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The Presiding Officer of the National Assembly for Wales, Rosemary Butler, AM, was named U.K. Devolved Parliament or Assembly Member of the Year at the annual Women in Public Life Awards in September 2013 following her work in putting the issue of barriers to women entering public life firmly at the top of the political agenda. Here she outlines the Women in Public Life (#POWiPL) campaign, and why it remains a core focus of her work

Mrs Rosemary Butler, AM, in Cardiff Mrs Butler was elected as Newport West’s first Assembly Member in May 1999 and has been re-elected in each subsequent Assembly election. She was appointed to the first National Assembly cabinet as Minister for pre-16 Education and Children, and chaired the Culture, Welsh Language and Sport Committee and was the Assembly’s representative on the European Union’s Committee of the Regions. In May 2011, Mrs Butler was elected to the position of Presiding Officer by a unanimous vote of Assembly Members.

continuously until 1999 when I was elected to the National Assembly for Wales.

My tale illustrates that women can make a real difference to decision making and achieve outcomes that benefit men, women and children; whether it is by becoming school governors, magistrates, local councillors, or holding other public offices

Mrs Rosemary Butler, AM

As a young mother of two small children I had to overcome many barriers to have my voice heard. It first started when I approached my local council to get a bench in my local park. A small issue you might think, but where were mothers supposed to sit to watch over their children as they played? So, I campaigned and rallied support from other mothers. Following many frustrating months, I decided to stand in the forthcoming election to confront the male councillors about not providing a bench. The shock result was that I won the seat and I got my bench within four weeks. I held that seat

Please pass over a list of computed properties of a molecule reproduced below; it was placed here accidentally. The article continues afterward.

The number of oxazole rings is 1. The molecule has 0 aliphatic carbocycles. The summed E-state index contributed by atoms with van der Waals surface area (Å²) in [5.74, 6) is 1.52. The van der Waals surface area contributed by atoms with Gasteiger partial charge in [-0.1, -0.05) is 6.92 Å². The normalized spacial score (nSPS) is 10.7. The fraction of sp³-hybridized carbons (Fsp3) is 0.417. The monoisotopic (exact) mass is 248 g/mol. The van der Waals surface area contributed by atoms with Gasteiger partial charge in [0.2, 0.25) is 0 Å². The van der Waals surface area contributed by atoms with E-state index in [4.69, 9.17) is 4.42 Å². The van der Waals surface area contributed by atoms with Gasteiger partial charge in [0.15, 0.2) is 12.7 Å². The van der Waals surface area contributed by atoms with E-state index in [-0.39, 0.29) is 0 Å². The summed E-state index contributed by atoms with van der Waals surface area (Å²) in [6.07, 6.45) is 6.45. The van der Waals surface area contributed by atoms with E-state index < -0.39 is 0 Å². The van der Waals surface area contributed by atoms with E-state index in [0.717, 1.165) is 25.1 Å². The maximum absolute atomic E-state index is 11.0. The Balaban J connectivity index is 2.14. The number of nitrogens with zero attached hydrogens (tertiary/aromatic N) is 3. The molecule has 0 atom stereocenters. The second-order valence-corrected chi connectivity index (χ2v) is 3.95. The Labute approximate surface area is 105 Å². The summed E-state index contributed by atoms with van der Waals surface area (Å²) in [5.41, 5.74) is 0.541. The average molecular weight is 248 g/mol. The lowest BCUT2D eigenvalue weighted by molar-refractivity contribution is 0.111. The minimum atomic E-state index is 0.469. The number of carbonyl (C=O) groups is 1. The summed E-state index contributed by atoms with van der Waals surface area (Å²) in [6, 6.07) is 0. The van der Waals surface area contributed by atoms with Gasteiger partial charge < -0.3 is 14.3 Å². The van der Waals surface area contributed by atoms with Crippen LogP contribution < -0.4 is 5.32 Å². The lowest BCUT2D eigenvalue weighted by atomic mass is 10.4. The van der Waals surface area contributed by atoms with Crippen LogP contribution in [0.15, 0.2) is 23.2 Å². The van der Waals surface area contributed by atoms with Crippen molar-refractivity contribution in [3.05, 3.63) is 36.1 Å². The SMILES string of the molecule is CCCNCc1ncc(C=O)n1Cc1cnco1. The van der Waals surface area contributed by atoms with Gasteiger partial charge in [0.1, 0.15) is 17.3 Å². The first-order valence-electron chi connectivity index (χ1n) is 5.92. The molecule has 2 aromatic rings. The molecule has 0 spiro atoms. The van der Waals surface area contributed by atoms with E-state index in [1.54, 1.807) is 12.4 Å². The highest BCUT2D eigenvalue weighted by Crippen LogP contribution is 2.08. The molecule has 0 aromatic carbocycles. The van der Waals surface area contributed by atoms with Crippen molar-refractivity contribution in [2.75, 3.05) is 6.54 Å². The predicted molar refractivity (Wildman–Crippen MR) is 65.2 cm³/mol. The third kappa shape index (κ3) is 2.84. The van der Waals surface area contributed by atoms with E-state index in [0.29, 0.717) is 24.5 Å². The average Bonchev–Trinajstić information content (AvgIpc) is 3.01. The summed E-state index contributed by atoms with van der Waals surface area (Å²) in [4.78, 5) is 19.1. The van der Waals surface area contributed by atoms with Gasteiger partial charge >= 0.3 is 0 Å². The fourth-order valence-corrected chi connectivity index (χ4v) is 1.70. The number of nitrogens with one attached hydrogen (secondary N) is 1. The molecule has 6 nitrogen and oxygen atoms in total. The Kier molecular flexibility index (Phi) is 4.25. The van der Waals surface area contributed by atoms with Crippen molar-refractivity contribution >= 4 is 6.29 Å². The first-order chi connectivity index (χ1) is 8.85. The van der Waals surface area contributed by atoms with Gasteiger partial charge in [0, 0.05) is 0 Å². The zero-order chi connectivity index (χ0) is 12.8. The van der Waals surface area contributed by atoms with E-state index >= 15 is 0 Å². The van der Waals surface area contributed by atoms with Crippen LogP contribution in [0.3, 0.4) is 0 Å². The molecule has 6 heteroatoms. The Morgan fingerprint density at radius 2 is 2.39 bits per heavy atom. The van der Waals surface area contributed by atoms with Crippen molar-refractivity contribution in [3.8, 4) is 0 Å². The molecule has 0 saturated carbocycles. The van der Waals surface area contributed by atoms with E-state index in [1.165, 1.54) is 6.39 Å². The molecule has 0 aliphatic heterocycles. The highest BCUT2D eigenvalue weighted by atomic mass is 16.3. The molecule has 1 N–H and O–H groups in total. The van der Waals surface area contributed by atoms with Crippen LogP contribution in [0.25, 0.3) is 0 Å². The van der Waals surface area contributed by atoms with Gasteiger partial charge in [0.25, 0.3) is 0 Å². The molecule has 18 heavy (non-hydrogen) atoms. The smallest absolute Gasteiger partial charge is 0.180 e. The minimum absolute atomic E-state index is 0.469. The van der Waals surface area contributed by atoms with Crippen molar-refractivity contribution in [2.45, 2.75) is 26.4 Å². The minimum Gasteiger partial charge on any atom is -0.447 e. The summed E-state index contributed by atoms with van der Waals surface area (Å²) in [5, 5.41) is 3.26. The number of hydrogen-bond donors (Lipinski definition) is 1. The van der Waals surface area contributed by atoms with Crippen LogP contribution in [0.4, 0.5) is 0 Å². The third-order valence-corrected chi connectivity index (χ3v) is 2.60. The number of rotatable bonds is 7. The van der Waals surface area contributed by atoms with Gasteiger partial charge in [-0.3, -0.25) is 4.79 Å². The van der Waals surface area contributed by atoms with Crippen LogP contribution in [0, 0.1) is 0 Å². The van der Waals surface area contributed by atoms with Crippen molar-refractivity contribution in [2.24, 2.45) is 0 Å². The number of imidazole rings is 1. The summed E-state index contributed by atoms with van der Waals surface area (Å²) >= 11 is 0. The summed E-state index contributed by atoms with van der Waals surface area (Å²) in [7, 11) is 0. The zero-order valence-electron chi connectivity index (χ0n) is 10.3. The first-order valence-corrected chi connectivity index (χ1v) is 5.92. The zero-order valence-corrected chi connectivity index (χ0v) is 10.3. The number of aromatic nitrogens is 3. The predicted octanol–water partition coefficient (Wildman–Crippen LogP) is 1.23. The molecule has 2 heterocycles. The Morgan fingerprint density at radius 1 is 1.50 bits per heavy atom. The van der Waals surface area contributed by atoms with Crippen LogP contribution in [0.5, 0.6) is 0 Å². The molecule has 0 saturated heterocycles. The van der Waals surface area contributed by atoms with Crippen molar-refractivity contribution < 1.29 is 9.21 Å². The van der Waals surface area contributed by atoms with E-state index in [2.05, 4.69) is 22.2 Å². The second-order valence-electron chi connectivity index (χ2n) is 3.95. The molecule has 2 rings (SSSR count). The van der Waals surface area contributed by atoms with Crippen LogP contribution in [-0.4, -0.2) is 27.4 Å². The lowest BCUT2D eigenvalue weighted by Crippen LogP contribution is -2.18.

176 | The Parliamentarian | 2013: Issue Three

The Assembly has an excellent record when it comes to the representation of Women, a record that is second to none when you compare it to other U.K. Legislatures. At one point, a few years ago, 51.6 per cent of Assembly Members were women, but sadly that number has fallen since then. Although we still perform reasonably well when it comes to the world rankings, only 41.6 per cent of Members in the Fourth Assembly of Wales are women which I feel isn’t good enough. It is a step backwards and one I hope that political parties in Wales will address ahead of the next Assembly elections in 2016.

There are women in key roles in Wales, most notably the National

Assembly’s Chief Executive, and until recently Wales’ Chief Civil Servant. On reading these figures, one could be forgiven for thinking the job has been done in terms of achieving women’s equality in Wales. Granted excellent progress has been made, but these women have achieved in spite of the very real barriers that are still in place. While women are no means better than our male counterparts, we simply offer a different perspective.

Research from Cardiff University suggested that gender parity in the National Assembly had an impact on the type of policy issues that were debated as well as the style of debate. A different approach to policy, and different perspective on issues, can only improve the decision-making process at all levels.

The reality of representation of women in Welsh public life and the boardroom shows that:

• Only four per cent of Chief Ex- ecutives in top 50 Welsh Companies is female; • Only five per cent of council lead- ers are women;

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